At the interesting and definitely enjoyable stage of life we find ourselves, we often get asked about what it’s like having an empty nest, especially as our nest was such a big one! ‘Empty nest’ to me is quite a negative phrase and always seems to be accompanied by images of forlorn nests slowly falling apart, tufts of baby feathers the only reminder that this nest once was full of bustling life and energy. We even describe it as Empty Nest Syndrome and there is a lot written about it, much of it dire. I’m certainly not saying that this isn’t a difficult and challenging time as we learn to let our children go – but the connotations of an abandoned nest don’t help.
The analogy breaks down pretty quickly too – don’t most birds build a new nest every year? Do the newly flighted fledglings come back for dinner/budgeting advice/free laundry/more dinner? Do the adult birds visit the nests of their children to check out their eggs and chicks?
Our adult children and our one remaining teenager are definitely carving out their own paths – spouses, houses, babies, overseas study – but our home is still full of people coming and going. Lots of celebrations and family dinners with those living in the same town as us; endless FB messenger conversations, photos,snapchats and videos with the teenager and his girlfriend so many miles away in the UK.
This weekend we hosted 40 people for a baby shower for our daughter and son-in-law (It was more of a full-on party as the guys were all invited too. As our son-in-law said – it’s his baby too!) We got to talk to some of their friends we had not seen before, or had only said a quick hello to at church. It was a wonderful occasion, helped by a beautiful Auckland afternoon – community being extended and strengthened, lots of laughing and connecting, toddlers staggering around, new babies being admired.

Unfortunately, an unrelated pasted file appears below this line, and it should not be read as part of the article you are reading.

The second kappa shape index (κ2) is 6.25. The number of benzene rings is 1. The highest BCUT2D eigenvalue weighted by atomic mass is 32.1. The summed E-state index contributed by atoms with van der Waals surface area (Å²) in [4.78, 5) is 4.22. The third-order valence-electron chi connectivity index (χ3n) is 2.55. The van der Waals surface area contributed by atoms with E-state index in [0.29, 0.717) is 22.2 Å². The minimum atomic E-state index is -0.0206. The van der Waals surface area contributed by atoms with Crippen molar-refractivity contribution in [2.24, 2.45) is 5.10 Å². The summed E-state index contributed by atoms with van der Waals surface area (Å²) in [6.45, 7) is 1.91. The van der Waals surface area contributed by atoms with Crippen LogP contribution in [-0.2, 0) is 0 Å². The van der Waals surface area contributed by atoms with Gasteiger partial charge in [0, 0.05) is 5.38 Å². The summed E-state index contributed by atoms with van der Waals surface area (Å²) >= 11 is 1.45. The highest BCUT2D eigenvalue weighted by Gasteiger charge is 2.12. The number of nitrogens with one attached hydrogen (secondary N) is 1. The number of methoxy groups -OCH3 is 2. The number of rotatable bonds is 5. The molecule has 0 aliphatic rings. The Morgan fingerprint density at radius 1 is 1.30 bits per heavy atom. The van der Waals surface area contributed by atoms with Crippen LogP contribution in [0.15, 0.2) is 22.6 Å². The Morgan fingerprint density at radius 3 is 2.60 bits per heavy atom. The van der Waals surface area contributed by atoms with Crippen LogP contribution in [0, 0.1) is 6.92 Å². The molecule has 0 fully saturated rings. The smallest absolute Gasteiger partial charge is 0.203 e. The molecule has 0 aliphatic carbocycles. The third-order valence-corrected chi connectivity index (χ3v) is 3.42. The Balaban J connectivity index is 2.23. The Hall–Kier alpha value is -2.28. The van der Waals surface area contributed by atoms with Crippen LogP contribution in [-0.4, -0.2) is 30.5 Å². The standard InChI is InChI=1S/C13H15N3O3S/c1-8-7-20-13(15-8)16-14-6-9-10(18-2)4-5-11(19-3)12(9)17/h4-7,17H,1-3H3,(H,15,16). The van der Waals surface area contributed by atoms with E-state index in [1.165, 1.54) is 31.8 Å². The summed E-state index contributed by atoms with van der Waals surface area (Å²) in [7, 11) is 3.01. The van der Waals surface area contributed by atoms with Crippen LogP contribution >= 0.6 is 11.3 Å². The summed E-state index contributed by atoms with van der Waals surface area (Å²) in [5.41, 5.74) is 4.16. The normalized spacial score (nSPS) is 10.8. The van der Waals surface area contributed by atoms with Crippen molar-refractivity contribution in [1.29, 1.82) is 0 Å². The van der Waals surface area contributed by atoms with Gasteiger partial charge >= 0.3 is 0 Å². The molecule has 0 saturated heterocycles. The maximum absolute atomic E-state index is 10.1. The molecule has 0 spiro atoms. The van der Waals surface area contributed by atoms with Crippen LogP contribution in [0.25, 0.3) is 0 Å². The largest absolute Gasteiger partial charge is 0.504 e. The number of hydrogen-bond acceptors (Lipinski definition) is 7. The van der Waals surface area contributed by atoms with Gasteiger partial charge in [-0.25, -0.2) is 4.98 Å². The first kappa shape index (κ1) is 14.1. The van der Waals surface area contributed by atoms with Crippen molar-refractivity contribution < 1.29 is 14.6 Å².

The last thing our home felt like yesterday was an empty nest. Yes today the house is very quiet (just me and the animals) but I know that this nest isn’t empty, isn’t forlorn, and hasn’t lost its purpose as a hub for our family. While part of me misses when they were young and I was essential to their lives; another bigger part of me loves being the parent of adults. I don’t want to spend the next few years mourning the loss of one facet of parenting, huge though it was, and risk missing out on the richness of the next phase.
So I’m looking for a new analogy to describe a family where the children have left home – something more positive than the dreaded empty nest. Anyone got any ideas?